Depending on your specific financial situation, there may be several different options.
Often people think the only solution to overcome financial debt is to file for a personal bankruptcy, however, consumer proposals are offered as an alternative solution. A consumer proposal is an agreement prepared with your Trustee (also known as your Administrator) to offer a settlement (i.e. less than full payment) to your creditors, when you are unable to afford your regular monthly debt payments. The filing of a proposal stops all legal action undertaken or contemplated by your unsecured creditors. It also creates breathing room so that creditors can be approached and the financial situation explained to them by your Trustee. Contact McLennan & Company Ltd. at their head office in London to see if you qualify for a consumer proposal.
Understand the differences between filing for a consumer proposal and bankruptcy and contact McLennan & Company Ltd. in London to book your free initial consultation with a trustee to understand which option is your best solution for your financial circumstances.
Often people contact insolvency trustees when it is too late, thereby limiting their options to a Proposal or Bankruptcy under the Bankruptcy and Insolvency Act.
A Consumer Proposal is an agreement prepared with your Trustee (also known as your Administrator) to offer a settlement (i.e. less than full payment) to your creditors, when you are unable to afford your regular monthly debt payments.
The filing of a consumer proposal stops all legal action undertaken or contemplated by your unsecured creditors. It also creates ‘breathing room’ so that creditors can be approached and the financial situation explained to them by your trustee. McLennan & Company, with a head office in London can help you understand if a consumer proposal is an option for you.
Bankruptcy is a legal process (similar to a Proposal) that provides immediate relief from your unsecured creditors when you can’t pay your debts and a Proposal is not affordable.
Call McLennan & Company Ltd. today to learn more about consumer proposals. We will create a customized solution for you.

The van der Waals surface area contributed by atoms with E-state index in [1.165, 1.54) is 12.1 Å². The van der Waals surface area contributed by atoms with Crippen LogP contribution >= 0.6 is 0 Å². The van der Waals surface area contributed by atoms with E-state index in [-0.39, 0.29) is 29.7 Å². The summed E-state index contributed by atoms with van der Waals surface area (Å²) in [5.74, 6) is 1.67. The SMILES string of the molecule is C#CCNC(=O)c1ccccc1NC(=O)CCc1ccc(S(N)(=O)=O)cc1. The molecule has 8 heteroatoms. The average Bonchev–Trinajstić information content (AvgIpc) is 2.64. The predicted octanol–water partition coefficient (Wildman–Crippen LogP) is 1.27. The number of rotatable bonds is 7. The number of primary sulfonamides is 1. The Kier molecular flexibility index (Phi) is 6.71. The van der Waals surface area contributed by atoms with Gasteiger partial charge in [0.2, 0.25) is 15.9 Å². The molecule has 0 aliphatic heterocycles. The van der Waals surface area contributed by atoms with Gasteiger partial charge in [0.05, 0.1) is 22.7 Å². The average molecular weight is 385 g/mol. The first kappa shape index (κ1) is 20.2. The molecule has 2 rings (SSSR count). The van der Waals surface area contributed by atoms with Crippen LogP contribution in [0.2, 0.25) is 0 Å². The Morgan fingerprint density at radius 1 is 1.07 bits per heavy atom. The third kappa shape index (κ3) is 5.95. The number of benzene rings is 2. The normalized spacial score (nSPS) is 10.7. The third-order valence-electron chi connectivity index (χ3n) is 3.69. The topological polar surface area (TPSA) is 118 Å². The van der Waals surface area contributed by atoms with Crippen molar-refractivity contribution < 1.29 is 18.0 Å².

Who can claim
|Your total debt cannot exceed $250,000 (excluding a mortgage) and you must have the ability to repay a percentage of your debts (e.g. 20% to 80%). However, the proposal must be accepted by a majority of your creditors based on dollar value.If your unsecured debt exceeds $250,000 you can then file a Division 1 Proposal.||Any person, who owes more than $1,000 in debt, is eligible to file a personal bankruptcy in Canada, however, most people have a significantly higher debt level. Bankruptcy is usually the last alternative, and often when a Proposal is not affordable.|
|Once you and your creditors agree to a proposal amount, your monthly payment is usually fixed and remains the same until the proposal is completed.||Monthly payments may vary as they are based on your income. The more you earn, the more you will be required to pay based on Guidelines. Also, high income earners may be bankrupt for a longer period.|
|Assets are usually not part of a Proposal.||Many assets are either exempt and/or fully secured by creditors (e.g. car loans, house mortgages); however, some assets are realizable in a Bankruptcy.|
|When the Proposal is completed, the debts are allocated an R7 credit rating for three more years. This is a better rating than a bankruptcy R9.||After your discharge from Bankruptcy, you will receive an R9 credit rating for 6 years on the debts written off and it remains on your credit report for 14 years if this is your second time filing Bankruptcy.|
|You have no monthly tasks or reporting.||You are required to complete a monthly budget for all income and expenses, as well as supply copies of your pay stubs to your trustee.|
|You are still entitled to all tax refund(s) and/or credits which you are owed, unless you have made it part of your Proposal.||You will lose all tax refund(s) and/or credits which you are owed for the year of Bankruptcy and any prior years.|